Passing an integrative exercise, or “comps,” is part of the requirement for completion of the baccalaureate degree at Carleton. Comps is usually completed during the senior year, although in the case of students entering the 3-2 program, comps may be done during the junior year.

We conceive of comps as a learning and sharing experience for both students and faculty. The integrative exercise in physics consists of an extensive study by each student in some field and/or topic in physics, culminating in a 50-minute presentation during the winter or spring term.

In addition a paper is required: this is an in-depth study of a student’s chosen subject with a maximum of 7500 words.  Each year the final papers will be bound and made available to the public in the library and at the departmental office; students also have the option of storing their comps electronically in the library.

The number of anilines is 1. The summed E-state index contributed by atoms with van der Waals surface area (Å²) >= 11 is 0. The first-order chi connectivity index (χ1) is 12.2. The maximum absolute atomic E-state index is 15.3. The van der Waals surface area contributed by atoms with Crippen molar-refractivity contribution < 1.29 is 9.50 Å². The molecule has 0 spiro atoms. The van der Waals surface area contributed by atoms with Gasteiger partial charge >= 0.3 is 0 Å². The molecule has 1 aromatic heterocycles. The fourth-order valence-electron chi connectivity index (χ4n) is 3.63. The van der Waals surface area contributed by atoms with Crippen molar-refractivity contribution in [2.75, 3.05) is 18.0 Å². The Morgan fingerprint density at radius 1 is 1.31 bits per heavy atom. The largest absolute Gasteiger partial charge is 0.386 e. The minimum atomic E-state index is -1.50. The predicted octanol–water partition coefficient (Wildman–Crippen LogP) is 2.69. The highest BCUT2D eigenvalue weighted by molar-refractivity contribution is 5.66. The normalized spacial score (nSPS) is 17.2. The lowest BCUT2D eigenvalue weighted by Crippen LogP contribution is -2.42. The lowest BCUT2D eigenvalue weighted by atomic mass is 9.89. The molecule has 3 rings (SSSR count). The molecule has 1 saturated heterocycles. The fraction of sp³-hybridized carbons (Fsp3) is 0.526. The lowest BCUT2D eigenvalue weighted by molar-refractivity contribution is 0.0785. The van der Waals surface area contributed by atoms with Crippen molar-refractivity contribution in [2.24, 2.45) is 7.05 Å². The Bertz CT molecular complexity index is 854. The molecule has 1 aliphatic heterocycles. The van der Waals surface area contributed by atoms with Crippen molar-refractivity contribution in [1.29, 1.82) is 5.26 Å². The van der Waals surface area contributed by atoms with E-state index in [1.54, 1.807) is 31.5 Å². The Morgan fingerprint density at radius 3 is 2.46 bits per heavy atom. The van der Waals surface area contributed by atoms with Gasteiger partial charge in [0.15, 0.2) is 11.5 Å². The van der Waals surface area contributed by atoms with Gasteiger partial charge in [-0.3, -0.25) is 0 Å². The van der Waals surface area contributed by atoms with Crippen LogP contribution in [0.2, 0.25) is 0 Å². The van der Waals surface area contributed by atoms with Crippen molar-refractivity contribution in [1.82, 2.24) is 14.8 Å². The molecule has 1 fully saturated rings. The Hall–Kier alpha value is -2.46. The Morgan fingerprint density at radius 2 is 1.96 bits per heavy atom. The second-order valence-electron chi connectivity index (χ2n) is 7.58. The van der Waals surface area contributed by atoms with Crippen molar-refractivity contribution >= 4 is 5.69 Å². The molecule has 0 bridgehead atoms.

The topic chosen may involve a currently active field of research, a significant development in the history of physics, or an integrative theme from the physics curriculum. It must be sufficiently broad to allow the student to synthesize material from the various courses required for the major. Past topics have included solar satellite power systems, the aurora borealis, gravitational waves, optical fibers, universality in chaos, controlled nuclear fusion, atmospheric tides, scanning tunneling electron microscopy, residential application of solar power, and superfluid helium and its vortices.

Comps represents a stringent test of a student’s integration of knowledge, research and independent study skills, and writing and speaking ability. It also involves group interaction, with students listening to, questioning, and offering written criticism of each other’s presentations. Seniors are required to attend a number of their peers’ comps talks in the department and act as a peer advisor to two other students, giving feedback on the written paper to one and on the comps talk to the other.